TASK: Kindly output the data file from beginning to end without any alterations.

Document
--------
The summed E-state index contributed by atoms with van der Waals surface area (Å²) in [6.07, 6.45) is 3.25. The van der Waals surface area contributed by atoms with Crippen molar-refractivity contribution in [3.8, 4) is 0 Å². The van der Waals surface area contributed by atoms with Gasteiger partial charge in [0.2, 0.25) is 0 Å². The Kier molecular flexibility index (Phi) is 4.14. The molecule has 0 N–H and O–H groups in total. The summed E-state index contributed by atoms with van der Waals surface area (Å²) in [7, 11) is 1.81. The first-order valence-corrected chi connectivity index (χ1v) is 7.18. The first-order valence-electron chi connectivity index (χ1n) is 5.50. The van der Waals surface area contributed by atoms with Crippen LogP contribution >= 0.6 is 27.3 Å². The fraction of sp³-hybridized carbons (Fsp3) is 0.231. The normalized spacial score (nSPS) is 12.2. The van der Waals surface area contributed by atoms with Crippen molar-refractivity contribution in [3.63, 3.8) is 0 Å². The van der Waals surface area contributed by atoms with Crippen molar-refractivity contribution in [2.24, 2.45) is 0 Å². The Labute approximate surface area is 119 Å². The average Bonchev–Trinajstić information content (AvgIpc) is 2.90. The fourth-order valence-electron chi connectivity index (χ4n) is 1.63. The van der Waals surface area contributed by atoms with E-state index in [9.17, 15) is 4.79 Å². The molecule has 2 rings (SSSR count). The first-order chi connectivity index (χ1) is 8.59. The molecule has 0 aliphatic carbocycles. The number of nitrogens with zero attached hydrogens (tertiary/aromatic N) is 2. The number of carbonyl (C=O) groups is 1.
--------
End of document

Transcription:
The summed E-state index contributed by atoms with van der Waals surface area (Å²) in [6.07, 6.45) is 3.25. The van der Waals surface area contributed by atoms with Crippen molar-refractivity contribution in [3.8, 4) is 0 Å². The van der Waals surface area contributed by atoms with Gasteiger partial charge in [0.2, 0.25) is 0 Å². The Kier molecular flexibility index (Phi) is 4.14. The molecule has 0 N–H and O–H groups in total. The summed E-state index contributed by atoms with van der Waals surface area (Å²) in [7, 11) is 1.81. The first-order valence-corrected chi connectivity index (χ1v) is 7.18. The first-order valence-electron chi connectivity index (χ1n) is 5.50. The van der Waals surface area contributed by atoms with Crippen LogP contribution >= 0.6 is 27.3 Å². The fraction of sp³-hybridized carbons (Fsp3) is 0.231. The normalized spacial score (nSPS) is 12.2. The van der Waals surface area contributed by atoms with Crippen molar-refractivity contribution in [3.63, 3.8) is 0 Å². The van der Waals surface area contributed by atoms with Crippen molar-refractivity contribution in [2.24, 2.45) is 0 Å². The Labute approximate surface area is 119 Å². The average Bonchev–Trinajstić information content (AvgIpc) is 2.90. The fourth-order valence-electron chi connectivity index (χ4n) is 1.63. The van der Waals surface area contributed by atoms with E-state index in [9.17, 15) is 4.79 Å². The molecule has 2 rings (SSSR count). The first-order chi connectivity index (χ1) is 8.59. The molecule has 0 aliphatic carbocycles. The number of nitrogens with zero attached hydrogens (tertiary/aromatic N) is 2. The number of carbonyl (C=O) groups is 1.